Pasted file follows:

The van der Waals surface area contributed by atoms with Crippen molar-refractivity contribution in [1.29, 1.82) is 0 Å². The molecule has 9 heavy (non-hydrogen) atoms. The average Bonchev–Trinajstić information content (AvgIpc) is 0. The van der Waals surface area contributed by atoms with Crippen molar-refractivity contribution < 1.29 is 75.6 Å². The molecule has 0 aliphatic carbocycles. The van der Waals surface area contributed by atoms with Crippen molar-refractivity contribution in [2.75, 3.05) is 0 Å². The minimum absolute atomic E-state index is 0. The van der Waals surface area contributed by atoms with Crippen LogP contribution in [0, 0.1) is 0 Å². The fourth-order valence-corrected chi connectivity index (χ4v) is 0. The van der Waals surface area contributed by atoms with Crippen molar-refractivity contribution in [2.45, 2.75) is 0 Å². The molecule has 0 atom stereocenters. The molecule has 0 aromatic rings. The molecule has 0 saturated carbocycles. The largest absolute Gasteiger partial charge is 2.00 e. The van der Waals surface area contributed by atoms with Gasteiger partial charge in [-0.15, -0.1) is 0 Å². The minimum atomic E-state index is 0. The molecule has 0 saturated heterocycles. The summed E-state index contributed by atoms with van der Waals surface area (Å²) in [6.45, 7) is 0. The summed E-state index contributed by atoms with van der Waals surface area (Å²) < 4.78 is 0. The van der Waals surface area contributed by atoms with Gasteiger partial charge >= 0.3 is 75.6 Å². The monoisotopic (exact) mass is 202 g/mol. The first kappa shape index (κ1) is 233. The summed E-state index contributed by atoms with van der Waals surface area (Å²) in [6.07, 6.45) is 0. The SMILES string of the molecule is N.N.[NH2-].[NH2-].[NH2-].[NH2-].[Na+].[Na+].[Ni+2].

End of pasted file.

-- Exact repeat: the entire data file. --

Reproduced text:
The van der Waals surface area contributed by atoms with Crippen molar-refractivity contribution in [1.29, 1.82) is 0 Å². The molecule has 9 heavy (non-hydrogen) atoms. The average Bonchev–Trinajstić information content (AvgIpc) is 0. The van der Waals surface area contributed by atoms with Crippen molar-refractivity contribution < 1.29 is 75.6 Å². The molecule has 0 aliphatic carbocycles. The van der Waals surface area contributed by atoms with Crippen molar-refractivity contribution in [2.75, 3.05) is 0 Å². The minimum absolute atomic E-state index is 0. The van der Waals surface area contributed by atoms with Crippen LogP contribution in [0, 0.1) is 0 Å². The fourth-order valence-corrected chi connectivity index (χ4v) is 0. The van der Waals surface area contributed by atoms with Crippen molar-refractivity contribution in [2.45, 2.75) is 0 Å². The molecule has 0 atom stereocenters. The molecule has 0 aromatic rings. The molecule has 0 saturated carbocycles. The largest absolute Gasteiger partial charge is 2.00 e. The van der Waals surface area contributed by atoms with Gasteiger partial charge in [-0.15, -0.1) is 0 Å². The minimum atomic E-state index is 0. The molecule has 0 saturated heterocycles. The summed E-state index contributed by atoms with van der Waals surface area (Å²) in [6.45, 7) is 0. The summed E-state index contributed by atoms with van der Waals surface area (Å²) < 4.78 is 0. The van der Waals surface area contributed by atoms with Gasteiger partial charge >= 0.3 is 75.6 Å². The monoisotopic (exact) mass is 202 g/mol. The first kappa shape index (κ1) is 233. The summed E-state index contributed by atoms with van der Waals surface area (Å²) in [6.07, 6.45) is 0. The SMILES string of the molecule is N.N.[NH2-].[NH2-].[NH2-].[NH2-].[Na+].[Na+].[Ni+2].